A Missouri college's comprehensive drug-testing plan for students will stay on hold after a federal judge extended a temporary restraining order.
Linn State Technical College's program calls for screening all first-year students and some returning students for cocaine, methamphetamines, oxycodone and eight other drugs. The American Civil Liberties Union filed suit last month challenging the constitutionality of the drug testing.
U.S. District Judge Nanette Laughrey in Jefferson City granted a temporary restraining order in September, and issued a ruling Tuesday that extends the restraining order through Nov. 8.
Kent Brown, an attorney for Linn Tech, said the school's board of regents is expected to meet soon to consider what to do next.
Laughrey did not issue a written ruling but while speaking in court expressed doubt that the drug policy would pass constitutional muster, said Jason Williamson, an attorney for the ACLU. He said the extension was aimed at allowing Linn State time to decide how to move forward with legal proceedings.
"She had some pretty clear things to say about the problems with Linn State's proposed program," Williamson said. "I think they'd have to put on some extraordinary additional evidence to change her mind."
The lawsuit was filed on behalf of six students at Linn Tech, a two-year college with campuses in the mid-Missouri towns of Jefferson City, Linn and Mexico. The suit claims the program violates students' Fourth Amendment rights against unlawful searches and seizures.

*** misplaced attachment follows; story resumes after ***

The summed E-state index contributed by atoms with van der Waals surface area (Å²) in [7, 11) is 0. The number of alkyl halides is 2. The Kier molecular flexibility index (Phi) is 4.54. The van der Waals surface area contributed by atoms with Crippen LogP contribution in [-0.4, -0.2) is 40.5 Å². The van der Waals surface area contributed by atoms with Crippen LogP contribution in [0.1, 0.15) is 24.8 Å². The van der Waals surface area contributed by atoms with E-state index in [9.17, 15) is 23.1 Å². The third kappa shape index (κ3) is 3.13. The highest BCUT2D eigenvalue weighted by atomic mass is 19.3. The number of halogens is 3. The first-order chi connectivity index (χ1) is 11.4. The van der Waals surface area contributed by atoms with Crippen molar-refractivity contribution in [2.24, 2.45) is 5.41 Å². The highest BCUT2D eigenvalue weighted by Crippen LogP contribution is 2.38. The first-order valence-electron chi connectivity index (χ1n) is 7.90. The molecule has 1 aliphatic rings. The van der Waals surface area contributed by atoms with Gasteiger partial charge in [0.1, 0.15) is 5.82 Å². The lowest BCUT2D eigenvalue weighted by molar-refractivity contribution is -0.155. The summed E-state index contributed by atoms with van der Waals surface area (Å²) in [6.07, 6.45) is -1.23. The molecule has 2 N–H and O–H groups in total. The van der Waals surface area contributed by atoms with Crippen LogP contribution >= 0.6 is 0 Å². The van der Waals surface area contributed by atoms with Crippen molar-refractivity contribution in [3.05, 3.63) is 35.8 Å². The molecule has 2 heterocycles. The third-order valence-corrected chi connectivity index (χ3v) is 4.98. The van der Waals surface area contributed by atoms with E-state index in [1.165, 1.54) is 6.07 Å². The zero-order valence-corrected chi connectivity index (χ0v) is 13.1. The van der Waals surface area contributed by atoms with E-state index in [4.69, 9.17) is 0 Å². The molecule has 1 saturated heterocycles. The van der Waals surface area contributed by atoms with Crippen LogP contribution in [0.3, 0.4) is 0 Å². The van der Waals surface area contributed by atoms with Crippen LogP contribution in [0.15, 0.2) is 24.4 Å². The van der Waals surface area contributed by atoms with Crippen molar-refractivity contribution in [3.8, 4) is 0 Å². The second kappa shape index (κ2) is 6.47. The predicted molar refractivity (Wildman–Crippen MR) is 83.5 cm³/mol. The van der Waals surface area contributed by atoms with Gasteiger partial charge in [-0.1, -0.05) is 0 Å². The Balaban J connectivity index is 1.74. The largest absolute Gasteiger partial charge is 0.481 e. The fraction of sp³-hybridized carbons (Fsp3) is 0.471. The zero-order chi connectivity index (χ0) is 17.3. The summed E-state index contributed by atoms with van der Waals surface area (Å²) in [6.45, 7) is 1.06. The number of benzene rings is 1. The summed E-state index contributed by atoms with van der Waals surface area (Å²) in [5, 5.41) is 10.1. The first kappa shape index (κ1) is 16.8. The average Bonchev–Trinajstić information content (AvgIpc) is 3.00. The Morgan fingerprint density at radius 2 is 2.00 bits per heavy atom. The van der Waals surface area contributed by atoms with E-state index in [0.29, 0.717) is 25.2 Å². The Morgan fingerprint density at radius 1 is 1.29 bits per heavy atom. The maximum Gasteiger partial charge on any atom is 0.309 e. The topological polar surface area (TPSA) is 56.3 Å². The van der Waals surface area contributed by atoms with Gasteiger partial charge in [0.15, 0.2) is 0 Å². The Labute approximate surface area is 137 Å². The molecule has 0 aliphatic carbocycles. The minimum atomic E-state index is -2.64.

The college sought to begin the drug testing this fall, saying it was necessary to ensure student safety at a school where the coursework includes programs like aircraft maintenance, heavy engine repair, nuclear technology and other dangerous tasks.
Brown has said the college sought a "responsible drug screening program that would protect both students and their rights."
In addition to the injunction, the ACLU suit asks the college to return $50 to the accounts of students, money the school charges for the testing program.
The ACLU has said it was unaware of any college or university in the U.S. with a similar drug testing program. Brown earlier acknowledged that the scope and breadth of the program is unique, but "there aren't many colleges as unique as ours."
Under the program, students who test positive for drugs could remain in school if they have a clean test 45 days later. They also must complete an online drug-prevention course or would be assigned to other, unspecified "appropriate activities," according to the school's written policy. They would remain on probation for the remainder of the semester and would face an unannounced follow-up test.